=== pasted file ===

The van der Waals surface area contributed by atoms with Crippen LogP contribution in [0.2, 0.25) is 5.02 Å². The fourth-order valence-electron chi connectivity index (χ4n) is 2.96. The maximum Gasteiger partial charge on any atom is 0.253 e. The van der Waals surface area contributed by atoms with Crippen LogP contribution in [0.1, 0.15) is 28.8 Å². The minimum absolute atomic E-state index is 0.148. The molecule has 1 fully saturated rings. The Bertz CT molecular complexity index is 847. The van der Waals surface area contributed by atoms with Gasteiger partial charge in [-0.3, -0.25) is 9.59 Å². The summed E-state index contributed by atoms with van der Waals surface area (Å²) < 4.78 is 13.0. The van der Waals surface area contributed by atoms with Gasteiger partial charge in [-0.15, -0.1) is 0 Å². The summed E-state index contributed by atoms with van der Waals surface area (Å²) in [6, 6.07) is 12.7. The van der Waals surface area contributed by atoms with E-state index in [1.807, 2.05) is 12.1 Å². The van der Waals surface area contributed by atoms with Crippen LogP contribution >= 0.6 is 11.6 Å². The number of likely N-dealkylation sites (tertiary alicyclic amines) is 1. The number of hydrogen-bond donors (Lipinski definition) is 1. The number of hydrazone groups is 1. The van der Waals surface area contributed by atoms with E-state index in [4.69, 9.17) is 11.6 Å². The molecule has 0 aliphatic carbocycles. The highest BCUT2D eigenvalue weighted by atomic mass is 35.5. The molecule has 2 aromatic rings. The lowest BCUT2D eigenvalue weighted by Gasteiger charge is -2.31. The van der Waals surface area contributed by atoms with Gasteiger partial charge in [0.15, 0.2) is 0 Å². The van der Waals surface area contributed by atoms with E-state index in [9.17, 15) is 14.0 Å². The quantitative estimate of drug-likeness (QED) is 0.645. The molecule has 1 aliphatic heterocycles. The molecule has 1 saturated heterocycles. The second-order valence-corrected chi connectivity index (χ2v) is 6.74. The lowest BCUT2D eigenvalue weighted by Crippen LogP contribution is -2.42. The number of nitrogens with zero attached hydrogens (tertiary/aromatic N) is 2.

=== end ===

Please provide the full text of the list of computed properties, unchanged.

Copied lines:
The van der Waals surface area contributed by atoms with Crippen LogP contribution in [0.2, 0.25) is 5.02 Å². The fourth-order valence-electron chi connectivity index (χ4n) is 2.96. The maximum Gasteiger partial charge on any atom is 0.253 e. The van der Waals surface area contributed by atoms with Crippen LogP contribution in [0.1, 0.15) is 28.8 Å². The minimum absolute atomic E-state index is 0.148. The molecule has 1 fully saturated rings. The Bertz CT molecular complexity index is 847. The van der Waals surface area contributed by atoms with Gasteiger partial charge in [-0.3, -0.25) is 9.59 Å². The summed E-state index contributed by atoms with van der Waals surface area (Å²) < 4.78 is 13.0. The van der Waals surface area contributed by atoms with Gasteiger partial charge in [-0.15, -0.1) is 0 Å². The summed E-state index contributed by atoms with van der Waals surface area (Å²) in [6, 6.07) is 12.7. The van der Waals surface area contributed by atoms with E-state index in [1.807, 2.05) is 12.1 Å². The van der Waals surface area contributed by atoms with Crippen LogP contribution >= 0.6 is 11.6 Å². The number of likely N-dealkylation sites (tertiary alicyclic amines) is 1. The number of hydrogen-bond donors (Lipinski definition) is 1. The number of hydrazone groups is 1. The van der Waals surface area contributed by atoms with E-state index in [4.69, 9.17) is 11.6 Å². The molecule has 0 aliphatic carbocycles. The highest BCUT2D eigenvalue weighted by atomic mass is 35.5. The molecule has 2 aromatic rings. The lowest BCUT2D eigenvalue weighted by Gasteiger charge is -2.31. The van der Waals surface area contributed by atoms with Gasteiger partial charge in [0.15, 0.2) is 0 Å². The van der Waals surface area contributed by atoms with E-state index in [9.17, 15) is 14.0 Å². The quantitative estimate of drug-likeness (QED) is 0.645. The molecule has 1 aliphatic heterocycles. The molecule has 1 saturated heterocycles. The second-order valence-corrected chi connectivity index (χ2v) is 6.74. The lowest BCUT2D eigenvalue weighted by Crippen LogP contribution is -2.42. The number of nitrogens with zero attached hydrogens (tertiary/aromatic N) is 2.